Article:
Ask a Project Manager: My Client Missed Their Deadline…Again!
I work for a smallish web development company. We do our best to hit deadlines, but often when we fall behind it’s because of the client’s failure to do their part of the project on time. In particular, it’s getting access to creative materials like their brand fonts, or access to data or content that we require to move forward.
It’s also around decisions and approvals. They don’t seem to realize that if they take longer than planned to let us know their final position, we can’t continue with the project. What tips do you have for solving this problem?”
This situation is more common than you might think, especially where the client is not used to working with project managers or services firms like your own. I’ve certainly been in situations where the customer’s own delay has had an impact on our ability to complete the work, so I understand where you are coming from and the frustration it can cause to your team.
Here are some suggestions to help.
Set expectations early.
You probably have a kick off meeting already for each project (if not, start doing that as a matter of course). Use the time in the meeting to set expectations about deliverables on both sides. Take the opportunity to get ultimate clarity on what it is you need them to do. Agree turnaround times for decisions.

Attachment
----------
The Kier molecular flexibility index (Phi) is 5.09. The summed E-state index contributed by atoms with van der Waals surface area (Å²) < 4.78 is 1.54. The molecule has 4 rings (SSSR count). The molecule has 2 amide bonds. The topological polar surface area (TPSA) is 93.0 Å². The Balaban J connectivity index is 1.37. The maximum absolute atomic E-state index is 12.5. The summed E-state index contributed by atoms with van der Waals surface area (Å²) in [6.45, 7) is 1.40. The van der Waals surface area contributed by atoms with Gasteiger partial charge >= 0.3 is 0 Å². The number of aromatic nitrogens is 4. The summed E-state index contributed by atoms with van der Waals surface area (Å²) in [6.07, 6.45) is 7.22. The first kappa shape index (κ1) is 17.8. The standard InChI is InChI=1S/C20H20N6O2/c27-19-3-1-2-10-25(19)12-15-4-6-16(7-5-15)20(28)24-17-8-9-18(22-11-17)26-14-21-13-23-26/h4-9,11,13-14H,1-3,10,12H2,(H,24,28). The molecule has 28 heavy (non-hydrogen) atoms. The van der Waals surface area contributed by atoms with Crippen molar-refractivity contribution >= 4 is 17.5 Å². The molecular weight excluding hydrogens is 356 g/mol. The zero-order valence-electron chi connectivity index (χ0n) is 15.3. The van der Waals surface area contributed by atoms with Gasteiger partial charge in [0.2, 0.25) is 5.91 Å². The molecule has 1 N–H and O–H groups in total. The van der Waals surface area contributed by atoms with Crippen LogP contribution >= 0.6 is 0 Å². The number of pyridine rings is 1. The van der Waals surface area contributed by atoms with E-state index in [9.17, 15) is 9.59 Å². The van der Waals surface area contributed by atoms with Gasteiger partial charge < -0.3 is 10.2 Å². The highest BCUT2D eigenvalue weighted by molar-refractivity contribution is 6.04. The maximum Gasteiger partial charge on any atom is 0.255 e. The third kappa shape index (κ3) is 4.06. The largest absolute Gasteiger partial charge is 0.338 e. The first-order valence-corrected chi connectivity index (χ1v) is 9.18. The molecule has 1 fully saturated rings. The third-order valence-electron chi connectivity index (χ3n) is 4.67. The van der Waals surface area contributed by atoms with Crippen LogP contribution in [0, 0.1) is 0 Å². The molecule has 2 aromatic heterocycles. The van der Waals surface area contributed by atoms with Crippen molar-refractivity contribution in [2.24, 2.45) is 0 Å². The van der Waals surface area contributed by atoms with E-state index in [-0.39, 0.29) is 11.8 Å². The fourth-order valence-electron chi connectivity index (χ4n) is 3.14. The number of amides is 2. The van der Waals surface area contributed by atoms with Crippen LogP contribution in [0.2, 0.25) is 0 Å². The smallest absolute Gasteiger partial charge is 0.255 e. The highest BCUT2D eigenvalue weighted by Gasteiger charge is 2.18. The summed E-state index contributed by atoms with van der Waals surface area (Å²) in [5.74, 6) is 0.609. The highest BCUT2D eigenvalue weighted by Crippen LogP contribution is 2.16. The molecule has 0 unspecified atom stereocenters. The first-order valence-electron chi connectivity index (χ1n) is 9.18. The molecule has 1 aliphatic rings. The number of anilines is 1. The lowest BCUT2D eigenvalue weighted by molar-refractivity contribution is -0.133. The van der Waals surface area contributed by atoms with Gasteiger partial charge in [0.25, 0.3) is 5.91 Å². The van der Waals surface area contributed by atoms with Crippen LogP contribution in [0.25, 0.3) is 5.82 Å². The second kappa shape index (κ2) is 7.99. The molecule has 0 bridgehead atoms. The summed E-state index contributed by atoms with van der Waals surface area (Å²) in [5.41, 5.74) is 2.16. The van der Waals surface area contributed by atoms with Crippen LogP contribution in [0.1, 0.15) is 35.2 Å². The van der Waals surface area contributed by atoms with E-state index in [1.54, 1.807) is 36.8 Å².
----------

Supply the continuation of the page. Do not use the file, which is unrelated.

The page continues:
With these assumptions set, you will hopefully have a better chance of them following through.
Document the meeting, the assumptions, the roles and responsibilities and share this paperwork with the client for signature. You could even make it part of your statement of work or project brief.
If it isn’t too late, consider adding relevant clauses to your contracts that relate to how you deal with late deliverables from clients and what the escalation route should be within the client organization should this happen.
Build in contingency.
If this is a regular occurrence, you can build in contingency to your plans. Ask for assets like brand fonts and logos as soon as the ink is dry on the contract. Get moving on the elements that you know normally cause an issue for you on projects.
You won’t be able to do this on things like decisions, but some things can be delivered early, even if you then don’t need to use them for several weeks.
However, let’s be realistic. Sometimes the people at that meeting commit to things that they then aren’t responsible for following through on. They might be the wrong people to make those commitments. Or life might get in the way and when the time comes they still fail to do what is required of them.
Remind them of their responsibilities.
If your client fails to follow through on their side of the bargain, remind them of what they signed up for and gently explain why it’s important that deadlines are hit.
This might work, especially if it’s coupled with project reporting that points out you are waiting on the client for the next deliverable, or input to the next deliverable.
Be clear and specific in project reporting, stating what will happen if deliverables or decisions are not forthcoming. Some consequences of late client impact would be:
- Loss of project resources as they go to work on other initiatives